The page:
360 video. Don’t be preoccupied with whether you could, stop to think why you should.

By July 13, 2016Uncategorized
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There’s no disputing that 360 video is providing brands with the opportunity to create exciting and immersive brand experiences. With Facebook, YouTube and most recently, Twitter all now offering 360 video distribution, mass reach though social channels is now a (virtual) reality.

When used correctly, 360 video can play a role in strengthening overall campaign view-through rates and engagement levels in social channels, but used incorrectly it risks becoming a distraction and a poor use of time and resources. Many early attempts by brands to use 360 video have lacked a clear and compelling brand story, the novelty of the 360 format itself often being the most interesting part of the experience. There is however an answer to this challenge.

Why ad agencies should think about 360 video in their media plans

Having conducted our own 360 video research, essentially studying people of all ages viewing 360 video on mobile, often for the first time, it’s clear that being able to explore video content is a genuinely exciting and captivating experience. It’s easy to mistake this initial response to 360 video for an exciting and engaging brand experience, when all-too-frequently it’s an exciting new video format experience. By asking participants to describe what they had just watched and which brand was involved, the issues surfaced very quickly. Responses were often vague or worse still ‘I don’t know’. Without naming names, the worst offenders were half thought through executions seemingly conceived in media agency back rooms.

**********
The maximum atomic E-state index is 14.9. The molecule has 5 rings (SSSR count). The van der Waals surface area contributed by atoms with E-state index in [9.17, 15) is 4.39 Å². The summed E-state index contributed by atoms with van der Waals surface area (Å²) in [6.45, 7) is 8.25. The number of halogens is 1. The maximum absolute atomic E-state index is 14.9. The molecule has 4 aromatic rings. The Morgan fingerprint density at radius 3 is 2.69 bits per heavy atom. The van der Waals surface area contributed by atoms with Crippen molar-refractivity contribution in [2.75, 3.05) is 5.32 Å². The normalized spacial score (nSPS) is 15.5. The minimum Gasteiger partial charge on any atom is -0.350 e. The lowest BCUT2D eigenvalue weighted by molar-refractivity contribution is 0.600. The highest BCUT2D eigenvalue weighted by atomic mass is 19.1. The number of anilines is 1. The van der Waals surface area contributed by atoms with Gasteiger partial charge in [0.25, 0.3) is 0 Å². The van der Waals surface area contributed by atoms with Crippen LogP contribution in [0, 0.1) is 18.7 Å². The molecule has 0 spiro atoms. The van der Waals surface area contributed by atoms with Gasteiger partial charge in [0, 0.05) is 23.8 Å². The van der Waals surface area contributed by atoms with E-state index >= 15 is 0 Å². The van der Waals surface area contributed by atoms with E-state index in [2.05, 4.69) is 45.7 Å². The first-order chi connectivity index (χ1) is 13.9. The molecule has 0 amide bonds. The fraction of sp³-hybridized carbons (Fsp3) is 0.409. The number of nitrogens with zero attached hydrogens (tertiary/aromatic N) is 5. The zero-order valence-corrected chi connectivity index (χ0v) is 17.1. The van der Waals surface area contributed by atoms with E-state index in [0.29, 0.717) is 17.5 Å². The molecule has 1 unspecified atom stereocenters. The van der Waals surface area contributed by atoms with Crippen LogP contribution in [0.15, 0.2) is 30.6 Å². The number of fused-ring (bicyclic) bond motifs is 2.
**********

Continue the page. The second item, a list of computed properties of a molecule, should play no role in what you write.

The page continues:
The reasons for these failures aren’t hard to define, most early branded attempts at utilising 360 video are guilty of one the following communication issues. Either the brand role and creative idea are missing entirely, or they are simply too weak to amplify viewers’ excitement and engagement levels beyond that generated by the newness of the 360 video format itself. To paraphrase Jeff Goldblum’s character in Jurassic Park, many brands are guilty of being preoccupied with whether they could, rather than stopping to think thinking why (and as importantly, how) they should.

Exceptional consumer communication has always required robust thinking, failure to apply the same levels of strategic and creative rigour to 360 video development will yield predictably poor results. In the immediate-term, that means the brand message being eclipsed by the novelty of the format itself, then as the novelty subsides over the coming months, it will mean being ignored completely.

These aren’t new or unfamiliar challenges for marketers, strategists or creatives providing they’re adept at crafting effective campaigns for social channels. The strategic and creative skills and experience required to create compelling video content that thrives in social channels must also be applied to 360 video, whether it’s a standalone execution or as part of a wider campaign.

At Scorch London we’ve worked hard to develop our own strategic and creative approach to defining immersive 360 video brand experiences. Our approach centres on the principles we’ve proven to be critical to the success of social video and overlays these with a detailed understanding of the motivations and desired actions of the viewer during their experience. In essence, our approach to developing 360 video is to define a strong campaign idea through the lens of virtual reality.

The real opportunity for brands therefore lies in identifying how 360 video can open up a frontier of new and relevant brand experiences for consumers. The brands that succeed will apply the best of what they’ve learnt about social video development with a detailed understanding of the principles underpinning the emerging field of virtual reality. The marketers behind these successes will be those that ensure their agency partners have the necessary social video credentials to enable them to clearly define how 360 video can and should play a role in answering their brand’s strategic challenges.